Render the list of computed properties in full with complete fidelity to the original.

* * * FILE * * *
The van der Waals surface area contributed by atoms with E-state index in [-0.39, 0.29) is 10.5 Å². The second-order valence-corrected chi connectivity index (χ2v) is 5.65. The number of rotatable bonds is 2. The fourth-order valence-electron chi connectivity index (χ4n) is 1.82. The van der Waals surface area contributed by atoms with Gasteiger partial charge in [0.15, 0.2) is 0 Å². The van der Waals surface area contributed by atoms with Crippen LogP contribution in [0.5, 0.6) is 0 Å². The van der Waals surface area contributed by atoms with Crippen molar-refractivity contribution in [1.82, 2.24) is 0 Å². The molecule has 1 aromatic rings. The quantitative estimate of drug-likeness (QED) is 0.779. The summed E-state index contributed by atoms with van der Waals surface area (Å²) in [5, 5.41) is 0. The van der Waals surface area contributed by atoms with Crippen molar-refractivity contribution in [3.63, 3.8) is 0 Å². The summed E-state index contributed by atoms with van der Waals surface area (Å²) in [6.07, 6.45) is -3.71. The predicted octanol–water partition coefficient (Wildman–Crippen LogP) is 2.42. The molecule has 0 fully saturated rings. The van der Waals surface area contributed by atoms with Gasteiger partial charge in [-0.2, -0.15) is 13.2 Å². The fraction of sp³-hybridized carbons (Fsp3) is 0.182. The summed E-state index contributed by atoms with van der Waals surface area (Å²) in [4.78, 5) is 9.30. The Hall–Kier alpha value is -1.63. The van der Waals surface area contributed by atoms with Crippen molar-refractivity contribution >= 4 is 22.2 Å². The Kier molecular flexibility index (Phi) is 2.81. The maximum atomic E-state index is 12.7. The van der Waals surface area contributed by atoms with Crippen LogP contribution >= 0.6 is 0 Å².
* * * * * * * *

The van der Waals surface area contributed by atoms with E-state index in [-0.39, 0.29) is 10.5 Å². The second-order valence-corrected chi connectivity index (χ2v) is 5.65. The number of rotatable bonds is 2. The fourth-order valence-electron chi connectivity index (χ4n) is 1.82. The van der Waals surface area contributed by atoms with Gasteiger partial charge in [0.15, 0.2) is 0 Å². The van der Waals surface area contributed by atoms with Crippen LogP contribution in [0.5, 0.6) is 0 Å². The van der Waals surface area contributed by atoms with Crippen molar-refractivity contribution in [1.82, 2.24) is 0 Å². The molecule has 1 aromatic rings. The quantitative estimate of drug-likeness (QED) is 0.779. The summed E-state index contributed by atoms with van der Waals surface area (Å²) in [5, 5.41) is 0. The van der Waals surface area contributed by atoms with Crippen molar-refractivity contribution in [3.63, 3.8) is 0 Å². The summed E-state index contributed by atoms with van der Waals surface area (Å²) in [6.07, 6.45) is -3.71. The predicted octanol–water partition coefficient (Wildman–Crippen LogP) is 2.42. The molecule has 0 fully saturated rings. The van der Waals surface area contributed by atoms with Gasteiger partial charge in [-0.2, -0.15) is 13.2 Å². The fraction of sp³-hybridized carbons (Fsp3) is 0.182. The summed E-state index contributed by atoms with van der Waals surface area (Å²) in [4.78, 5) is 9.30. The Hall–Kier alpha value is -1.63. The van der Waals surface area contributed by atoms with Crippen molar-refractivity contribution >= 4 is 22.2 Å². The Kier molecular flexibility index (Phi) is 2.81. The maximum atomic E-state index is 12.7. The van der Waals surface area contributed by atoms with Crippen LogP contribution >= 0.6 is 0 Å².